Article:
“Simon, I have something to tell you.” The voice of the Nazarene broke the silence.
I forced my eyes to move from the woman to meet his gaze. I always looked people in the eyes when I spoke with them. As someone trained to read the facial expressions of people, I could see the change in his. Now directed at me, it had lost much of its tenderness. Passion burned in his eyes, along with a solemn strength revealed in his body language. I held his gaze, but with unexpected difficulty.
“Tell me, teacher.” My voice betrayed the tension that was diminishing my position of authority. I was not in control, although I was trying hard to maintain the illusion.
“Two people owed money to a certain moneylender. One owed him five hundred denarii, and the other fifty. Neither of them had the money to pay him back, so he forgave the debts of both. Now which of them will love him more?”
I was well aware of the tactic that the teacher was using. From a debate standpoint, this was a wise move on his part. I was now obligated to answer his question, and I knew I was trapped. The answer was obvious, and it supported the point that he would inevitably make. There, in front of everyone, I was on the defensive.
“I suppose the one who had the bigger debt forgiven.” I hedged slightly, my mind racing as I tried to find a way to regain control of the conversation.
“You have judged correctly.” The Nazarene still held my eyes and a slight smile graced his features before he returned his gaze to the prostrate woman. He was well aware of who and what she was, yet he still looked upon her as if she was a woman of honor. I tried to find a way to turn that fact to my advantage, but he was still on the offensive.
“Do you see this woman?” His voice was growing more assertive as he stood to face me. He let the question hang in the air until I turned my eyes to her. What a sight she was there on my floor; her sins exposed, her face tear-stained, her eyes cast down, kneeling at his feet while I stood over her. Suddenly, I felt small. It was irrational. Simply put, I was righteous, and she was unrighteous. This feeling did not make sense, but still, I felt myself shrinking.
When my eyes returned to him, he continued, “I came into your house. You did not give me any water for my feet, but she wet my feet with her tears and wiped them with her hair. You did not give me a kiss, but this woman, from the time I entered, has not stopped kissing my feet. You did not put oil on my head, but she has poured perfume on my feet. Therefore, I tell you, her many sins have been forgiven—as her great love has shown.” His voice strengthened as he spoke words that seemed to penetrate my soul, “But whoever has been forgiven little loves little.”
With that, he knelt and lifted the woman’s chin, holding it there until she summoned the courage to look him in the eyes.
“Your sins are forgiven,” he announced, clearly intending for everyone in the room to hear his words. I was speechless, but variations of the same question could be heard throughout the room.
“Who is this who even forgives sins?” Jesus gave no response to the murmuring, as his focus was still on the woman.
“Your faith has saved you; Go in peace.” He took her hand as he stood, and raised her to her feet. He wiped the tears from her cheeks, smiled tenderly, and placed a single kiss on her forehead before walking her to the door. When she dropped her chin, he deliberately raised it back up, gave her a reassuring look, and spoke something to her that we couldn’t hear. With that, she left my house.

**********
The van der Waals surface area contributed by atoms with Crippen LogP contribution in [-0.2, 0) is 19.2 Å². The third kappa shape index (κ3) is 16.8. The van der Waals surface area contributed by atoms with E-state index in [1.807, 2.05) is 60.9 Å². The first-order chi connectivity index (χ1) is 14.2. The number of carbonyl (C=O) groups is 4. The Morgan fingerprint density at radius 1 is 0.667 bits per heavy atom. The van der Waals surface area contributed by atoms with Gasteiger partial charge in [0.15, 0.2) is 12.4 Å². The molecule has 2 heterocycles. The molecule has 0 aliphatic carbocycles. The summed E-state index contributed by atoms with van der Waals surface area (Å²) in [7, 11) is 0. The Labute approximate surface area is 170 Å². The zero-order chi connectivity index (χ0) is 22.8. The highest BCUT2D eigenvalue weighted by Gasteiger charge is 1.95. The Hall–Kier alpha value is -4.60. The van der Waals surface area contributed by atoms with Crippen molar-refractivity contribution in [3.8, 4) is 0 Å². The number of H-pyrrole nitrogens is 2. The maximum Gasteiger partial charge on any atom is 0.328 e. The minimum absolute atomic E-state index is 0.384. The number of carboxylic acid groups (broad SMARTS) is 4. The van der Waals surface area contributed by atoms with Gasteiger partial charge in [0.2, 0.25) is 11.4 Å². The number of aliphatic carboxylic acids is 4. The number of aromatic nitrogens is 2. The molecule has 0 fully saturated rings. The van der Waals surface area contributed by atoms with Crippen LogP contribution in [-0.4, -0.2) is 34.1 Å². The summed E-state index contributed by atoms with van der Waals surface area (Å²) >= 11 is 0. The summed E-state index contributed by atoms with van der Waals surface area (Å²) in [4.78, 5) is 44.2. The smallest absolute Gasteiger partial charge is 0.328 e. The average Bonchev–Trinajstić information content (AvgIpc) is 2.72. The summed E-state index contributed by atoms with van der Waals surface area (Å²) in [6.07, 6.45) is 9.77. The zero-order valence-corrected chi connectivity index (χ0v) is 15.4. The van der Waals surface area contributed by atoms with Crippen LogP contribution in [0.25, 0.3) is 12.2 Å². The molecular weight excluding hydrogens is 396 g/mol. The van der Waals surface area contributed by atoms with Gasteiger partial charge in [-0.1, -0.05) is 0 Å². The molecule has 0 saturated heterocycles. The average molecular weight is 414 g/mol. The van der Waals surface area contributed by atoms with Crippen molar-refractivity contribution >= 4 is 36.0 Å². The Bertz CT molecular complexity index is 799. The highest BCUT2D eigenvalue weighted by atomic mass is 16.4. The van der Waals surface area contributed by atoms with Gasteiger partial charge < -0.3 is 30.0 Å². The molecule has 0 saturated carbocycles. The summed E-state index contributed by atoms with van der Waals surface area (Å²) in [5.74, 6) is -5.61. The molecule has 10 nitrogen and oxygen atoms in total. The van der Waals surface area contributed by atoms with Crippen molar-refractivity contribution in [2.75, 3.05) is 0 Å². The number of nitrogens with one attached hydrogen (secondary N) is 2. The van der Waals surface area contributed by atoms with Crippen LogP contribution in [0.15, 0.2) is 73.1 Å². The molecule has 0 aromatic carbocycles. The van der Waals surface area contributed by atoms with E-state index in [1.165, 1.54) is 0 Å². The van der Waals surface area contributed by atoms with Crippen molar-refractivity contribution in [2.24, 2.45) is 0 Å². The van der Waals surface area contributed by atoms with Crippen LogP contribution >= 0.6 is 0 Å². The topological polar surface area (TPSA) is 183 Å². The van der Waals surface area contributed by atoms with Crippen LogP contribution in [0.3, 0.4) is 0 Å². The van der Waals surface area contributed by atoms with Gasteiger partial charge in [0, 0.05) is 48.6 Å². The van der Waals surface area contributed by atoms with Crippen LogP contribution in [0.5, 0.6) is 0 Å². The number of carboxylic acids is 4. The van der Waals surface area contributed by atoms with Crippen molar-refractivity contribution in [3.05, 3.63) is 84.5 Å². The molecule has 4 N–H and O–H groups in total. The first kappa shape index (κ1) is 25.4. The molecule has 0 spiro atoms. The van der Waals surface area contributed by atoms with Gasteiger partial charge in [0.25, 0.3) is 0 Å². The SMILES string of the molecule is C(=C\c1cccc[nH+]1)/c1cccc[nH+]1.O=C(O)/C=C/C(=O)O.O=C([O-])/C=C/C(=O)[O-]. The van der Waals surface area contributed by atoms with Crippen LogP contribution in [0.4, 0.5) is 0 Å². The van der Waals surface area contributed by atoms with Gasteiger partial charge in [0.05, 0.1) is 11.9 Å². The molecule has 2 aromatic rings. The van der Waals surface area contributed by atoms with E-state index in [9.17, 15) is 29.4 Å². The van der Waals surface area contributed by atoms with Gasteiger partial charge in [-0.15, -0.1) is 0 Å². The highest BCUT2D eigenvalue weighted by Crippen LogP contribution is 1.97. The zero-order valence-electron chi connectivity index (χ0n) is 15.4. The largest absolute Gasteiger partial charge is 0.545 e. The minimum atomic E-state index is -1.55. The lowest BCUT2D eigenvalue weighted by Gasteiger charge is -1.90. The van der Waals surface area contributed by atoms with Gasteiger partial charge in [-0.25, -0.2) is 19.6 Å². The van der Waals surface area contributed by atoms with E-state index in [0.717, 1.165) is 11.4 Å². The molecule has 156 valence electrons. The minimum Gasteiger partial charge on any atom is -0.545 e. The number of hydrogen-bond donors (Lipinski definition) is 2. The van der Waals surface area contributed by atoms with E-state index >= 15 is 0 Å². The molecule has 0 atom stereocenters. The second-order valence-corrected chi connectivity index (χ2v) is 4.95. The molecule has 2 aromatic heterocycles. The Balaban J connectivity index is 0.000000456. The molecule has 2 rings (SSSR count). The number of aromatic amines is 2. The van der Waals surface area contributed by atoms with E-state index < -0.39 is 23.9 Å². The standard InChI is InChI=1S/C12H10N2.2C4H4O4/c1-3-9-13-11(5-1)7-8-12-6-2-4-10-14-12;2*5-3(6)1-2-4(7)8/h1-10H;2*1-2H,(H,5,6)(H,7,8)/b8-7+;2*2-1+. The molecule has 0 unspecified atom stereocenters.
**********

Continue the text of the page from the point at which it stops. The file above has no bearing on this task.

The smell of perfume still hung in the air, as he turned to face the still silent crowd. He walked back to where he had been seated and raised his glass. Looking directly at me, he said, “Blessed are those who hunger and thirst for they will be satisfied.” He placed special emphasis on the word “will”. Then he smiled at me and sat down, turning his attention to those around him.
My well-trained servants broke the tension in the room by bringing platters of food and bottles of wine. Some served the guests with great flourish, while others began the entertainment with lively music. I have never appreciated them as much as I did at that moment.
Gradually the conversation returned, the lingering smell of perfume dissipated, and the spirits of my guests lifted. I did not speak to my most anticipated guest again that evening. I was much too shaken by the events that had transpired. All of my careful preparation had been destroyed by one unforeseen moment. He, however, had never lost control of the situation, and I could not help but admire his shrewd intellect and steadfast composure. Clearly, he was the winner of this first encounter. I wondered if there would be another one. I wasn’t sure if I even wanted to face him again. An encounter with Jesus of Nazareth was just too unpredictable, even for me.
A few weeks have passed since that night, and I still lie awake in the darkness analyzing each moment. I am still undecided about this man’s identity. Most of the Chief priests and Pharisees are seeking ways to silence him, but I steer clear of such conversations. My thirst is for truth, my hunger for knowledge, and I will not take a stand until I am satisfied.
(Biblical Reference: Luke 7:36-50, Matthew 5:6)
Featured Image By Andrew Neel